Mr. Adventure: The Truth is Out There
Amid signs of a visit, I'm looking for the UFO and its inhabitants.
They’re smart. Too smart. I’m talking, of course, about aliens. Not the kind mowing your front lawn this very minute, but the kind that have traveled from far off galaxies to probe cattle and make our military leaders nervous.
I say they’re smart because it’s clear they’ve figured out how to mess with our minds just enough to foil us from getting quality video footage of their visits. Think about it: We’ve got video of crocodiles fighting lions over a water buffalo, planes crashing, meteor strikes and kittens playing the piano, but we can’t get a single quality shot of a space ship? Nope. How is that possible?
Obviously these crafts have the technology to appear invisible. Or, you know, not appear. And yet, sometimes they are spotted clear as day, floating over the Isle of Capri.
Why? Chalk it up to alien employee incompetence.
Annoying Alien Co-worker: “Gerk forgot to turn on the cloaking device. Again!”
Alien Boss: “GERK! We’ve had this talk!”
Gerk (under his breath): “Well, maybe if someone gave Gerk a raise … He’s doing the work of three Gerks since the cutbacks!”
(FYI, that is not an actual transcript from an alien transmission. It’s just what I assume happens in confined work environments all over the universe.)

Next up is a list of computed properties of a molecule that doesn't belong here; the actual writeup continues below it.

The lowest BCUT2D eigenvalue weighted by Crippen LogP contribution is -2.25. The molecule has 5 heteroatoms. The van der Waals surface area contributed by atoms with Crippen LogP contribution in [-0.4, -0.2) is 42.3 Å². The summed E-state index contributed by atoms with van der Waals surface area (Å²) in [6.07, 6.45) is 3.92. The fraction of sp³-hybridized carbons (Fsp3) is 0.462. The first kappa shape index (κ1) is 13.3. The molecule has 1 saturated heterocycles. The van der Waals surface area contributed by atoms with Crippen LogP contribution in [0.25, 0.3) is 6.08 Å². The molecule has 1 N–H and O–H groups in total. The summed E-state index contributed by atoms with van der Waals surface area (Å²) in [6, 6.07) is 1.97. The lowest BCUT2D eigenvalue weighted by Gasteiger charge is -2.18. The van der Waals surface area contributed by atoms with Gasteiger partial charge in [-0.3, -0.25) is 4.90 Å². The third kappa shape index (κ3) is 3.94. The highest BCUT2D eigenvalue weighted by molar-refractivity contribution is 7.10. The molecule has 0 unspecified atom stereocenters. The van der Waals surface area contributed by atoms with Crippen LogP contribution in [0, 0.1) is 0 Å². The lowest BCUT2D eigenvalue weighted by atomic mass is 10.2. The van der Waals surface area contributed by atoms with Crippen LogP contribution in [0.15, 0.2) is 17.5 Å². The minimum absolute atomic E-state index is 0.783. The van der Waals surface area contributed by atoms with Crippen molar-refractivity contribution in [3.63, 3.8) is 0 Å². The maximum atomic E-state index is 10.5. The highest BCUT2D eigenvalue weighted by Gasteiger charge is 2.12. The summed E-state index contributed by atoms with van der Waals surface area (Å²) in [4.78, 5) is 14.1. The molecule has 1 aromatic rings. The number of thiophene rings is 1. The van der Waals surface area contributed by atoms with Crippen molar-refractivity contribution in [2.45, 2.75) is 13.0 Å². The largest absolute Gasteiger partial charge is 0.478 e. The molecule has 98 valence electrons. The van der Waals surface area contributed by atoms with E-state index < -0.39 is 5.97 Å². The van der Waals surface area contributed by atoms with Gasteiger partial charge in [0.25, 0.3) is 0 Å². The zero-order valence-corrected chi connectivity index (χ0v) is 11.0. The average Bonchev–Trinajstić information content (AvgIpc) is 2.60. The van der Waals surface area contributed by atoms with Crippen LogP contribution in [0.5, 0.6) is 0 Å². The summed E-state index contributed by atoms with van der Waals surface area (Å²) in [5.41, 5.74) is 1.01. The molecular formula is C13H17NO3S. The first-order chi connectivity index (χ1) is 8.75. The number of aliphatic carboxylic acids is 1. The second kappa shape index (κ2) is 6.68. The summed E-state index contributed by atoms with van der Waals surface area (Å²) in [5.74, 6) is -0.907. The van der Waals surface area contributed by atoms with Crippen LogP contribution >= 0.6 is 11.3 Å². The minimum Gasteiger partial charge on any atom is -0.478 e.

But that’s likely how things went down back in 2010 in Isle of Capri when townspeople saw a glowing gyroscope-shaped object floating above Johnson Bay for three straight nights. It was, as witnesses described, “otherworldly.” Approximately 20 feet in diameter, it had both horizontal and vertical lights surrounding an interior space witnesses said appeared you could put your hand through. It also had light-emitting tentacles hanging down. A local boater said his boat went directly beneath it.
And it wasn’t like this was spotted by the town drunk or the girl who operates an incense shop out of the trunk of her car—the witnesses were respectable folk: the fire chief, a journalist, sober housewives, restaurateurs, etc. In fact, so many people saw the orb that a town hall meeting was set up at the community center. Seventy-five people showed up.